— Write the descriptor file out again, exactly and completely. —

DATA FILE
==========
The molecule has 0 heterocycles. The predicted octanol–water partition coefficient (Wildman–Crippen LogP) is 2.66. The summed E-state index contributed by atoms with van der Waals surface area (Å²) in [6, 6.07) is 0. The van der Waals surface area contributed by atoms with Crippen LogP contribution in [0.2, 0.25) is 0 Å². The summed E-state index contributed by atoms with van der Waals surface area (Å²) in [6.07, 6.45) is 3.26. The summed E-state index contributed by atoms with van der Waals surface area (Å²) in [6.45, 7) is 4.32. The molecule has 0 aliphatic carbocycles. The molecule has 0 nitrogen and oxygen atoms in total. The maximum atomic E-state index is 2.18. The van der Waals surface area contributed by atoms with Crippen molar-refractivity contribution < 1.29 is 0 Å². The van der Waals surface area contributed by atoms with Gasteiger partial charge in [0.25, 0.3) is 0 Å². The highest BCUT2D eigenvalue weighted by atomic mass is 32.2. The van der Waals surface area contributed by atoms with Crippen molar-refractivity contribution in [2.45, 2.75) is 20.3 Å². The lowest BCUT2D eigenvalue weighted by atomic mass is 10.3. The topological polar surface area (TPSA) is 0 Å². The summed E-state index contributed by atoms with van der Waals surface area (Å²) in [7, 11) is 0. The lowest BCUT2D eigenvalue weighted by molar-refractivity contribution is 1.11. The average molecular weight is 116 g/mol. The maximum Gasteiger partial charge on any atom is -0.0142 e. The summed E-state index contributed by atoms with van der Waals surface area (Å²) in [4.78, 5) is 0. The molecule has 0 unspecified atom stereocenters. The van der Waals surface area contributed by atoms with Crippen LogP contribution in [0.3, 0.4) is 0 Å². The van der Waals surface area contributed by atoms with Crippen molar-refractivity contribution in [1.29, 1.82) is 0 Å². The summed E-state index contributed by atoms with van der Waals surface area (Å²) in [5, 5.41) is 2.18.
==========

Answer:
The molecule has 0 heterocycles. The predicted octanol–water partition coefficient (Wildman–Crippen LogP) is 2.66. The summed E-state index contributed by atoms with van der Waals surface area (Å²) in [6, 6.07) is 0. The van der Waals surface area contributed by atoms with Crippen LogP contribution in [0.2, 0.25) is 0 Å². The summed E-state index contributed by atoms with van der Waals surface area (Å²) in [6.07, 6.45) is 3.26. The summed E-state index contributed by atoms with van der Waals surface area (Å²) in [6.45, 7) is 4.32. The molecule has 0 aliphatic carbocycles. The molecule has 0 nitrogen and oxygen atoms in total. The maximum atomic E-state index is 2.18. The van der Waals surface area contributed by atoms with Crippen molar-refractivity contribution < 1.29 is 0 Å². The van der Waals surface area contributed by atoms with Gasteiger partial charge in [0.25, 0.3) is 0 Å². The highest BCUT2D eigenvalue weighted by atomic mass is 32.2. The van der Waals surface area contributed by atoms with Crippen molar-refractivity contribution in [2.45, 2.75) is 20.3 Å². The lowest BCUT2D eigenvalue weighted by atomic mass is 10.3. The topological polar surface area (TPSA) is 0 Å². The summed E-state index contributed by atoms with van der Waals surface area (Å²) in [7, 11) is 0. The lowest BCUT2D eigenvalue weighted by molar-refractivity contribution is 1.11. The average molecular weight is 116 g/mol. The maximum Gasteiger partial charge on any atom is -0.0142 e. The summed E-state index contributed by atoms with van der Waals surface area (Å²) in [4.78, 5) is 0. The molecule has 0 unspecified atom stereocenters. The van der Waals surface area contributed by atoms with Crippen LogP contribution in [0.3, 0.4) is 0 Å². The van der Waals surface area contributed by atoms with Crippen molar-refractivity contribution in [1.29, 1.82) is 0 Å². The summed E-state index contributed by atoms with van der Waals surface area (Å²) in [5, 5.41) is 2.18.